in this situation, a doctor recommends anti-depressants taking into consideration if you are breastfeeding or not. We know how certain medications are not allowed during breastfeeding as medication enters breast milk as well. The doctor will specifically recommend the correct anti-depressant, however, most of them used are known to have less risk of side effects for your baby.
How can it help?
- It assists in keeping you calm
- It suppresses the negative feelings and thoughts
- It stabilizes your mood
Please note you cannot stop taking treatment the moment you feel better because that may lead to relapse. Postpartum depression will usually improve with the correct treatment. Young fathers who are experiencing relationship problems or that may have financial problems may also experience postpartum depression. New fathers can have the same symptoms of PPD as mothers, it does not exclude them. Those who have a history of depression are more at risk.
When is the time to go see the doctor?
- If you experience any of the signs and symptoms and they get worse
- If the symptoms don’t go away after two weeks
- If you can’t do what needs to be done for the day and it is hard to take care of the baby
- If you have harmful thoughts towards you and the baby
What can be the risk factors?
- Unplanned or unwanted pregnancies
- Relationship/marital problems
- Age at the time of pregnancy
- Lack of support system
- History of depression or PPD after the previous pregnancy
- If you have bipolar disorder
- Complications during pregnancy
- Giving birth to twins or more
- Financial struggles
- Self-image – feeling less attractive due to changes in your body
- Coping – feeling that you have lost control of your life
- Loss of sleep – taking care of a newborn baby can take away much of your sleep
- Hormones – after giving birth, the drastic drop of estrogen and progesterone play a role
Can PPD be prevented?
You stand a chance to try and prevent it if you know you have a history of depression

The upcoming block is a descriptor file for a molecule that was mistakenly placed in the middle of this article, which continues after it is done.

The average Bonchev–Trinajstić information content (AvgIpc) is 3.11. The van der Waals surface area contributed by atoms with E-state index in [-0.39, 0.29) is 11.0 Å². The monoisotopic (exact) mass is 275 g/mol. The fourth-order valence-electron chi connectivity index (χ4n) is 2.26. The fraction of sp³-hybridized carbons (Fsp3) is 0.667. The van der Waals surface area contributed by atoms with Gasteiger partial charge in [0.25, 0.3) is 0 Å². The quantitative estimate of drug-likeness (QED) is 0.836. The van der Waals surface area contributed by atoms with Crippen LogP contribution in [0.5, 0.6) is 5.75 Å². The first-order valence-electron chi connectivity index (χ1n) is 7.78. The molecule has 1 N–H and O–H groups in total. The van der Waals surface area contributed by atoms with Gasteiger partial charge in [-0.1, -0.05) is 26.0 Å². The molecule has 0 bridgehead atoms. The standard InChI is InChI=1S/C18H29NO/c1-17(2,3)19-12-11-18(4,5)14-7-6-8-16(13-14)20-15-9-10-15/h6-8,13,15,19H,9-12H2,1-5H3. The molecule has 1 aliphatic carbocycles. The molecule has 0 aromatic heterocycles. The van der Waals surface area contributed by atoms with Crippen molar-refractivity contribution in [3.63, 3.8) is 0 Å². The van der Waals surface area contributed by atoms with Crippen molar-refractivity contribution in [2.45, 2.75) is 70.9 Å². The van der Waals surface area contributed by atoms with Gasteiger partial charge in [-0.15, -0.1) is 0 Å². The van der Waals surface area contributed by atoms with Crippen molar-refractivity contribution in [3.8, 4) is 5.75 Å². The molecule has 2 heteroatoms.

*by telling your doctor about your pregnancy as soon as you find out you are pregnant.
*If you are planning to become pregnant, tell your doctor.
*OR if you are pregnant and you have signs anytime during your pregnancy, don’t hesitate to tell your doctor.
The doctor will be able to monitor you closely through pregnancy and after the baby is born. PPD can cause a lot of problems for you and can affect your child’s development and they are likely to have emotional and behavioral problems.
There is another type of postpartum depression called postpartum psychosis. Postpartum psychosis is a very serious mental illness that needs immediate treatment. Women who suffer from postpartum psychosis are often hospitalized because and they run a risk of hurting others or themselves and they almost need medication all the time.
postpartum psychosis signs and symptoms
- Hallucinations, disorientation and delusions
- attempting to harm yourself and your baby
- Excessive agitation
Reach out to someone should you have a problem to consult a doctor so they can be with you for courage throughout the process. You are not alone, it can affect any woman. Giving birth can result in an unexpectedly powerful emotional rollercoaster. You can have one moment of pure joy and fear at once, you can be excited and feel anxious.
**NEVER UNDERESTIMATE THE POWER OF BRINGING A SOUL ON EARTH**